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Streaming music royalties just got sweeter

Musicians who've complained bitterly for years about getting underpaid by streaming services are starting to sing a happier tune.

The U.S. Copyright Royalty Board (CRB) this weekend approved a 43.8 percent increase in streaming royalties paid to songwriters and their publishers over the next five years, the largest gain the CRB has ever approved. Moreover, the overall percentage of the streaming services' revenue paid to songwriters will increase from 10.5 percent to 15.1 percent. Those companies are also now subject to late fees, which may "dramatically alter" how digital music is licensed, according to the National Music Publishers Association (NMPA).

"The decision represents two years of advocacy regarding how unfairly songwriters are treated under current law and how crucial their contributions are to streaming services," said NMPA Executive Director David Israelite in a statement. "While the court did not grant songwriters a per-stream rate [which they had wanted], the increases in overall rates and favorable terms are a huge win for music creators."

The decision of three CRB royalty judges appointed by the Librarian of Congress came after publishers and the streaming services were unable to resolve their dispute themselves.

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According to Kevin Erickson of the nonprofit Future of Music Coalition, the CRB decision is a "step in the right direction," though he said it doesn't address the long-term economic challenges facing the music industry, now that artists have to sell more streams to make a living compared with record albums.

"It's not a silver bullet," Erickson said.

The Internet Association, which represents services that would be affected by the CRB ruling, including Amazon (AMZN),  Alphabet's Google (GOOG), Pandora (P) and Spotify, didn't immediately respond to a request for comment on this story. A Pandora spokesman said it's studying the decision and declined to comment further.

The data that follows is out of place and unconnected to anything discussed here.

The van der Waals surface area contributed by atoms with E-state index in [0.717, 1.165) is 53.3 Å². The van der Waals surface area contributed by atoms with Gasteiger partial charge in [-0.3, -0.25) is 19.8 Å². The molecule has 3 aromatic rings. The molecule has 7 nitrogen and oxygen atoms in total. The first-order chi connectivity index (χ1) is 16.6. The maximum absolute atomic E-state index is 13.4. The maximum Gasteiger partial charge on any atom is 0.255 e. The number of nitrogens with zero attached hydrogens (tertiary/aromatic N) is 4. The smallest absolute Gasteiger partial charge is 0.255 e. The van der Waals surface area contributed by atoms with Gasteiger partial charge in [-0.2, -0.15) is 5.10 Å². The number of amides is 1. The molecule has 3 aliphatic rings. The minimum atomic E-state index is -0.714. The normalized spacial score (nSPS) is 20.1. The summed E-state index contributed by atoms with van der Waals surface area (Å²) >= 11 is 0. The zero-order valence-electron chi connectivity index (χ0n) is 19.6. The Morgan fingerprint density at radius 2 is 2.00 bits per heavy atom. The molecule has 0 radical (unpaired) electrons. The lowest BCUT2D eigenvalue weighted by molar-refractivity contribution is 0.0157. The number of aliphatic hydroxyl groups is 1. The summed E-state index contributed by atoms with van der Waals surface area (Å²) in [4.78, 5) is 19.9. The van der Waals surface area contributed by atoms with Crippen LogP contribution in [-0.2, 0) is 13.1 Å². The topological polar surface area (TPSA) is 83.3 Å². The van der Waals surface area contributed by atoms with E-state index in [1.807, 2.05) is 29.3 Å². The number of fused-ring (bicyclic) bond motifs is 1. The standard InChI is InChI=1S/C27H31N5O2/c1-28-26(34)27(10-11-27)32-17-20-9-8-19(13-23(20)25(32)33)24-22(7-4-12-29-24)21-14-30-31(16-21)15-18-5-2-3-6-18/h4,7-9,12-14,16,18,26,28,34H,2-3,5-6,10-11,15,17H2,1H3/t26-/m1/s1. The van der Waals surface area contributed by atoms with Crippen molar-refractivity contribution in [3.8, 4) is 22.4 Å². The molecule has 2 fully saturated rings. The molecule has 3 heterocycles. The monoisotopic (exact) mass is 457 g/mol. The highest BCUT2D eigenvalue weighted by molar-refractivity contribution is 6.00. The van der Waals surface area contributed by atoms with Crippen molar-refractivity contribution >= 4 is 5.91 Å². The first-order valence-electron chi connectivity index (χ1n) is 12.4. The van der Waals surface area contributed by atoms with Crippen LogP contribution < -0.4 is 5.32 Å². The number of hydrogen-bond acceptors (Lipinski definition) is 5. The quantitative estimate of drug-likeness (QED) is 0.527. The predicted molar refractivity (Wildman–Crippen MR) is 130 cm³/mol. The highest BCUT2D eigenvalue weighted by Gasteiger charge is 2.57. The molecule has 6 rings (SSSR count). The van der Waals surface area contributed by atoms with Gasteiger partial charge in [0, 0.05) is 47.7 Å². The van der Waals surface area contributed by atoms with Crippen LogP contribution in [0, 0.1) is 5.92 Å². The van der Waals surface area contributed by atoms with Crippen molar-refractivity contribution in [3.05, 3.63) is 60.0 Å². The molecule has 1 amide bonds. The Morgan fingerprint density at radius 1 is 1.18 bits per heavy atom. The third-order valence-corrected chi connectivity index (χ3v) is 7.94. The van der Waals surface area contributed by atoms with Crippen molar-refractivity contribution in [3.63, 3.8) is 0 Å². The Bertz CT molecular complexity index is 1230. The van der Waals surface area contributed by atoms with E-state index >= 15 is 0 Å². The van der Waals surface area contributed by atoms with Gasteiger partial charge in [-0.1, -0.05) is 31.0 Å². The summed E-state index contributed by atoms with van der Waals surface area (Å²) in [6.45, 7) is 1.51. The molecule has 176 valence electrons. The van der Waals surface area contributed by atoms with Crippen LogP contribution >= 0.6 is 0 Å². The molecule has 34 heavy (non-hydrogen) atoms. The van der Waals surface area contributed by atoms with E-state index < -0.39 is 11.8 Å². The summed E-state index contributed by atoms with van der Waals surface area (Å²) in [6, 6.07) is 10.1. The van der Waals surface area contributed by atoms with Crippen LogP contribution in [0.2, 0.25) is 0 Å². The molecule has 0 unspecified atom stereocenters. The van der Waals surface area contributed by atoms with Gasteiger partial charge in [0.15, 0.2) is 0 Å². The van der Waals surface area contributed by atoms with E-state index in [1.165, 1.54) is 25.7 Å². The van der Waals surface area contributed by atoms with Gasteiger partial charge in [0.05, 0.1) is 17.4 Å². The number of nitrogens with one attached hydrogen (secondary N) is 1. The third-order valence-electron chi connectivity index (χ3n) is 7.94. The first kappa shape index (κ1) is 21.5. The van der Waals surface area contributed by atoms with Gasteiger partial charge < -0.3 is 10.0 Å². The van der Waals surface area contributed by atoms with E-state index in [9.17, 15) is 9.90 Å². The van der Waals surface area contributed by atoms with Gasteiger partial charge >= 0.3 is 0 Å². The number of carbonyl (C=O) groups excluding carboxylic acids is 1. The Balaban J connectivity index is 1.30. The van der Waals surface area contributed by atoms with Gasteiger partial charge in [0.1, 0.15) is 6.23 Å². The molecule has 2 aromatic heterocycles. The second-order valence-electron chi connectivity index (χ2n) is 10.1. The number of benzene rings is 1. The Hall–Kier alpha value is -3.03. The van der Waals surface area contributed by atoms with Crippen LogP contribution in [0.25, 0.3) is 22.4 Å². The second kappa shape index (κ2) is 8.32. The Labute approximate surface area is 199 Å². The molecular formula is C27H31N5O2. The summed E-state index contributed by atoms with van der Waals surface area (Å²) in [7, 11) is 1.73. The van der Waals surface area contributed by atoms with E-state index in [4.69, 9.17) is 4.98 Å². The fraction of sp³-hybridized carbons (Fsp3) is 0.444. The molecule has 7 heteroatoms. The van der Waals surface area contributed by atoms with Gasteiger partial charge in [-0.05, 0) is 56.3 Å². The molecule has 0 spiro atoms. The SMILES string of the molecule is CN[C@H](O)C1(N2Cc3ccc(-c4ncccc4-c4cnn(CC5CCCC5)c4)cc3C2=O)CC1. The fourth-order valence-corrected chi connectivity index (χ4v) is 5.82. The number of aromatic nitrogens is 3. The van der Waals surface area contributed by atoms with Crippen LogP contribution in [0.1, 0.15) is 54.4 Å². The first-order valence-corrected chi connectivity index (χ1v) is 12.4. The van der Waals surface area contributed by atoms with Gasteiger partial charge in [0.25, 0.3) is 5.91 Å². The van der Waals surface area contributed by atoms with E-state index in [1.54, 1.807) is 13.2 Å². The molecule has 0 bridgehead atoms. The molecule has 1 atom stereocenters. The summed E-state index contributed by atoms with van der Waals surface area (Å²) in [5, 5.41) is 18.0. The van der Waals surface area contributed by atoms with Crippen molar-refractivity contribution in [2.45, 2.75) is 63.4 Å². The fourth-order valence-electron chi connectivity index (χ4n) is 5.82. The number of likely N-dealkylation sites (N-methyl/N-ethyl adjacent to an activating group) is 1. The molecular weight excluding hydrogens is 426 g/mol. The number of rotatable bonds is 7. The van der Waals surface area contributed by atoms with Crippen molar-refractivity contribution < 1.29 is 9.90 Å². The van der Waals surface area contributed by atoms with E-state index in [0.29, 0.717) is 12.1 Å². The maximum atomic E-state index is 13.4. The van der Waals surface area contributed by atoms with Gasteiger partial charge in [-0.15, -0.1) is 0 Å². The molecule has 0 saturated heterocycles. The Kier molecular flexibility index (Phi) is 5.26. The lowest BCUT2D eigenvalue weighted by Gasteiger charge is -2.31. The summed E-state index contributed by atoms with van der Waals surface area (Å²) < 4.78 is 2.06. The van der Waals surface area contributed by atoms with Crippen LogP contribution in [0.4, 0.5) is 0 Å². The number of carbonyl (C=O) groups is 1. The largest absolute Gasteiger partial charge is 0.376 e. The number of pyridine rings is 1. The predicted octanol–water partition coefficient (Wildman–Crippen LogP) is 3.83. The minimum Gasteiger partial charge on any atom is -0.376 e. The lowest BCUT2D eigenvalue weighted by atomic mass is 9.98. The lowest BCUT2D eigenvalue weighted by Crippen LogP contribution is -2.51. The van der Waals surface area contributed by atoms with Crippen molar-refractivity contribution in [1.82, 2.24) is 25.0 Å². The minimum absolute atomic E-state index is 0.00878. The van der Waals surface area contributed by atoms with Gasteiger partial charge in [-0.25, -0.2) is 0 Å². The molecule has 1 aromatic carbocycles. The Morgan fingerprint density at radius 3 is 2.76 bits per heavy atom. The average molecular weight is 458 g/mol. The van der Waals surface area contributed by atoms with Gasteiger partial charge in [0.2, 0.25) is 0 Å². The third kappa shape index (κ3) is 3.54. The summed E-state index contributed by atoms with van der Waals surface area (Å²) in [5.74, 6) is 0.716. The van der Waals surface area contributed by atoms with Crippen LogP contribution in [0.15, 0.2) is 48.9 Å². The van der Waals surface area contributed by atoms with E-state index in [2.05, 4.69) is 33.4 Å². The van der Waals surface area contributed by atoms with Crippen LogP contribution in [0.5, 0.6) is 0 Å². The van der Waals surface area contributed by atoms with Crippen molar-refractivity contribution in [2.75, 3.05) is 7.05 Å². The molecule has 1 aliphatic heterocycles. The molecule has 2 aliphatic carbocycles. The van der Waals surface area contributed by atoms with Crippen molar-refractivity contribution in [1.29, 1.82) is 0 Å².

Apple (AAPL), which is facing a class action for allegedly underpaying digital music royalties, also is affected by the CRB ruling. The tech giant broke ranks with the other streaming services, arguing that the current royalty system was "economically unsound." It sought a single per-play rate that's the same for every service, according to Daily Variety. An Apple spokesperson couldn't be reached.

Songwriters had asked the CRB to grant the greater of 15 cents per 100 streams or $1.06 per user per month. Although they didn't get that much, they did gain ground. For the past 10 years -- since the dawn of streaming -- writer royalties had been strictly based on a percentage of each streaming service's revenue, putting them at the mercy of subjective corporate decision-making.

A bill called the Music Modernization Act (MMA) has been introduced in the U.S. Congress, which would create a new government agency to issue licenses to digital services and collect and distribute royalties to the holder of the digital rights.

"The MMA won't immediately or completely solve songwriters' digital rate woes, but it sets us on the right path," songwriter Tom Douglas, a long-time member of the Nashville Songwriters Association, told a recent Congressional hearing. "The present standard of evidence to set my mechanical royalty rates was established by Congress in 1909 for player piano rolls. Why so long? Because reaching agreements between songwriters, music publishers, performing rights societies, record labels, streaming companies and their representative organizations is Herculean."